Despite rhetoric from Camdenton School Board president, Chris McElyea, the District is following through with a determined effort to silence public input on the allegations that led to Camdenton Middle School principal, Sean Kirksey being suspended, pending a disciplinary hearing. Hadfield and the board want to decide the fate of the Mr. Kirksey, the 2004 Missouri State Assistant Principal of the Year award winner, in secrecy, behind closed doors. They wish to avoid public discussion of the matters related to Mr. Kirksey’s suspension and the minor infractions reported by DESE. They have gone so far as to ask the opinion of the District’s lawyer, Tom Mickes, to provide ‘legal cover’, no matter how flimsy, to justify the ”need” for secrecy. Those on the Board and in school administration are incredibly determined to keep their actions in Mr. Kirksey’s case secret. They would prefer that there be no record of their actions for the public to scrutinize. They would prefer to be able to manipulate the story and issue only their ”official version” of what happens behind closed doors. Washington-style politics have wormed their way into the school district. The recent actions, or rather, inactions, of some current board members shows that they are willing to promote fallacious stories in order to further their own ends. This same inaction and lack of leadership by the Board has allowed Hadfield to decree that the public should have no say in decisions he makes.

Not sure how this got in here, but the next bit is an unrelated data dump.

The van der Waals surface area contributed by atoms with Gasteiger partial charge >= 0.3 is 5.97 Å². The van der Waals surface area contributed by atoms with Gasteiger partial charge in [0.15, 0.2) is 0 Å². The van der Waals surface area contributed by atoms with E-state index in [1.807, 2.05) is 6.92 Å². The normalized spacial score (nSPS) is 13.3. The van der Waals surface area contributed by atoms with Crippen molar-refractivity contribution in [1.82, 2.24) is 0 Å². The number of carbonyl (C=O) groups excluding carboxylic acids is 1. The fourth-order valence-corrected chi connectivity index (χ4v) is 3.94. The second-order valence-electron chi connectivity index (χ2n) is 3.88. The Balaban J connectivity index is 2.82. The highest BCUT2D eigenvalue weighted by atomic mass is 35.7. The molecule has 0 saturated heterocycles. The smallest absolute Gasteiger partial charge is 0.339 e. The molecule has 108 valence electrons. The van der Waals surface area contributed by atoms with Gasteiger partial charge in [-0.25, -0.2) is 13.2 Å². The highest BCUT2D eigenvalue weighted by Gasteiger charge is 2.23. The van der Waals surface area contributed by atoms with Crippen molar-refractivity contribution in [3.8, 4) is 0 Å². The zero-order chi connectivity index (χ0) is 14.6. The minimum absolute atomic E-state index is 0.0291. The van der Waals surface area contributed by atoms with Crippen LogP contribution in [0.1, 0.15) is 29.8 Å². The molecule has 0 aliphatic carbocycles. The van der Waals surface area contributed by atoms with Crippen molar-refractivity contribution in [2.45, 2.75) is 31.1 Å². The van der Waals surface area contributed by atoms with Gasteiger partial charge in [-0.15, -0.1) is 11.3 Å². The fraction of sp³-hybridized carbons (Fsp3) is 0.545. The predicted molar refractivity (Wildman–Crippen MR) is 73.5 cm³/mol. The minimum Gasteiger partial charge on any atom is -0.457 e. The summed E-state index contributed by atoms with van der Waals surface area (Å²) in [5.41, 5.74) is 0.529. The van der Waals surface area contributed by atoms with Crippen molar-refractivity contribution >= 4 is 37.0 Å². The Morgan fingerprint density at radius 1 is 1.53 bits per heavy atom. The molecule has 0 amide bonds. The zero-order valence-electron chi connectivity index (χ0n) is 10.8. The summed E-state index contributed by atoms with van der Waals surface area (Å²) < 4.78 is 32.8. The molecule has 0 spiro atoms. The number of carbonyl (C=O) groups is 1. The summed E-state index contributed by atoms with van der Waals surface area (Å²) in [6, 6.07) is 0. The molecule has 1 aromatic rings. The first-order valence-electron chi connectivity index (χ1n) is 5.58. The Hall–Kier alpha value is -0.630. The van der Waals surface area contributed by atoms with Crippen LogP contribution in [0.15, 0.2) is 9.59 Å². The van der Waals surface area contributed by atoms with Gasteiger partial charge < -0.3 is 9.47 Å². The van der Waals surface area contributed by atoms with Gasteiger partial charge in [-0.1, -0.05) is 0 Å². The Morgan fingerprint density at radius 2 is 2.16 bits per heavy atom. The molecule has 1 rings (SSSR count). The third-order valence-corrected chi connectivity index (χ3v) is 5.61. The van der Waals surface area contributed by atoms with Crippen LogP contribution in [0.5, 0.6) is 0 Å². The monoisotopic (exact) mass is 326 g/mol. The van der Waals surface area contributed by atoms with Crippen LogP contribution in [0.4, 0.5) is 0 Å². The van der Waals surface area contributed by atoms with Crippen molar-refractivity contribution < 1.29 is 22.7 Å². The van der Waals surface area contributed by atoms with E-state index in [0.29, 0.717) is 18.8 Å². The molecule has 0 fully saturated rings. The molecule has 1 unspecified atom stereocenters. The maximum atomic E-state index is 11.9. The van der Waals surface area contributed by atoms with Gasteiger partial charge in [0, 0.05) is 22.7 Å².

Chris McElyea has listened to the pleas of the public in the case of Mr. Kirksey. He is content to shrug his shoulders and give us an ”aww shucks” while refusing to address the public’s very basic right to comment on cheating allegations. He would duck and cover behind technicalities and legal opinions while dodging his responsibility as an elected official to open the hearing to the public. Chris McElyea has chosen to discard the District’s own school board policy. In much the same way as Washington has dismissed the Constitution, McElyea seems content to ignore the policy’s own suggested remedy in handling personnel hearings.
The policy states the hearing shall be open to the public.